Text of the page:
SCIENCE IN THE NEWS WEEKLY
Data Pile-Up at the Large Hadron Collider
The world's largest particle accelerator is delivering torrents of data to physicists. But the hundreds of millions of collisions happening inside the machine every second are now growing into a thick fog that, paradoxically, threatens to obscure a fabled quarry: the Higgs boson.
In other technology news, scientists say microbes that eat iron create tiny magnets inside themselves, similar to those in PC hard drives. The research may lead to the creation of much faster hard drives.
Japan is switching off its last working nuclear reactor, as part of the safety drive since the March 2011 tsunami triggered a meltdown at the Fukushima plant. The third reactor at the Tomari plant, in Hokkaido prefecture, is shutting down for routine maintenance. It leaves Japan without energy from atomic power for the first time in more than 40 years.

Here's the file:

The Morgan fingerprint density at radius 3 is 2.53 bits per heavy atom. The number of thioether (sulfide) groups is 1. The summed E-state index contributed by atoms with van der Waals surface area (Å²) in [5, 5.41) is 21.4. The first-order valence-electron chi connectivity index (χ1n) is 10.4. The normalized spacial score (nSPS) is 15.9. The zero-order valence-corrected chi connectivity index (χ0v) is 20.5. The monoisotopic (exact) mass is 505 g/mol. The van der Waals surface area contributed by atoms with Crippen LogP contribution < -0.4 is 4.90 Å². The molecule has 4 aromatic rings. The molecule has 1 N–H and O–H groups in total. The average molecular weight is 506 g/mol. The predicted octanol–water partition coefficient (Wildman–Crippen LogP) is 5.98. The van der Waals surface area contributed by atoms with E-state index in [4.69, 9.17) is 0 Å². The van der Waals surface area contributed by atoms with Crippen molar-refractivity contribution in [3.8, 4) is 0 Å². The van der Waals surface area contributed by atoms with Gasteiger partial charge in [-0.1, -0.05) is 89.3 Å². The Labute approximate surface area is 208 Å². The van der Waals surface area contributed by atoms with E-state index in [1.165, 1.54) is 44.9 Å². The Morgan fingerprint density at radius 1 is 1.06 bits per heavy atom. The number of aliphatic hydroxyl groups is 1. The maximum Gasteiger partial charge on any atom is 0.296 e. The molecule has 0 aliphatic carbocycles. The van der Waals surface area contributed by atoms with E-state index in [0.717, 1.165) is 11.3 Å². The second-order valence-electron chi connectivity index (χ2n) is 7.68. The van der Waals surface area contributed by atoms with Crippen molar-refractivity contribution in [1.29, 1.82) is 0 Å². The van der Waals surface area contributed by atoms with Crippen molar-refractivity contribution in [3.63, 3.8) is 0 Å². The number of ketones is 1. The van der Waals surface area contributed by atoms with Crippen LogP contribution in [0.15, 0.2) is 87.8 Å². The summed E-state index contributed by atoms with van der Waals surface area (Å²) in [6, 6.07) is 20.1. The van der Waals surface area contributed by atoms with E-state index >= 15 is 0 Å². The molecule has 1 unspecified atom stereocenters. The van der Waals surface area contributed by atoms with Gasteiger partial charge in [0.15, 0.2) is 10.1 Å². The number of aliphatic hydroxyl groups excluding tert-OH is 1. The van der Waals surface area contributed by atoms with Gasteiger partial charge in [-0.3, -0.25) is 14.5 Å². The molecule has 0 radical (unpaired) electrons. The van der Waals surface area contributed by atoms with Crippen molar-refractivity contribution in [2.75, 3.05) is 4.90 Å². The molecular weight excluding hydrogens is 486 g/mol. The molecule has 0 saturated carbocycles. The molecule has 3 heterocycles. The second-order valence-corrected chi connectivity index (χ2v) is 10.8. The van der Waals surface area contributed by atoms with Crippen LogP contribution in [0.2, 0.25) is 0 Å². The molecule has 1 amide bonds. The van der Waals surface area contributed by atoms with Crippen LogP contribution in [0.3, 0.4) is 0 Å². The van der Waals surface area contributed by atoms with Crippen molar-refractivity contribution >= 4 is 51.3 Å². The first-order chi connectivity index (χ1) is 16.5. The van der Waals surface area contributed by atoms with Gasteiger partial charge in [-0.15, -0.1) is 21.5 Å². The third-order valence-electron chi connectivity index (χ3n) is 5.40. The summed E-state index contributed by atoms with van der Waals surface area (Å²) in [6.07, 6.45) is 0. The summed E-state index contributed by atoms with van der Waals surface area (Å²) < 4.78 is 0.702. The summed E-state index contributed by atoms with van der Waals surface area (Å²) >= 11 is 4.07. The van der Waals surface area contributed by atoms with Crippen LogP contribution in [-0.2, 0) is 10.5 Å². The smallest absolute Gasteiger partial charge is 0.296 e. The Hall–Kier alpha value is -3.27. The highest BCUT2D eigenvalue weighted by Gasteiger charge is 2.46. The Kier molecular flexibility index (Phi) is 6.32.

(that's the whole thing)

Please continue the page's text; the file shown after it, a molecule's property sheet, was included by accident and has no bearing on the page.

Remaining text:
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PODCAST & VIDEO: Engineering Around Extreme Events
Extreme events, such as super floods and hurricanes, are becoming more common, so civil engineers are trying to adapt civil infrastructure such as bridges to these unpredictable and sometimes devastating meteorological events. Engineer Ana Barros discusses how engineering can prepare us for extreme weather events, but also how changing climate and population conditions can affect the ability of infrastructure to hold up over time.
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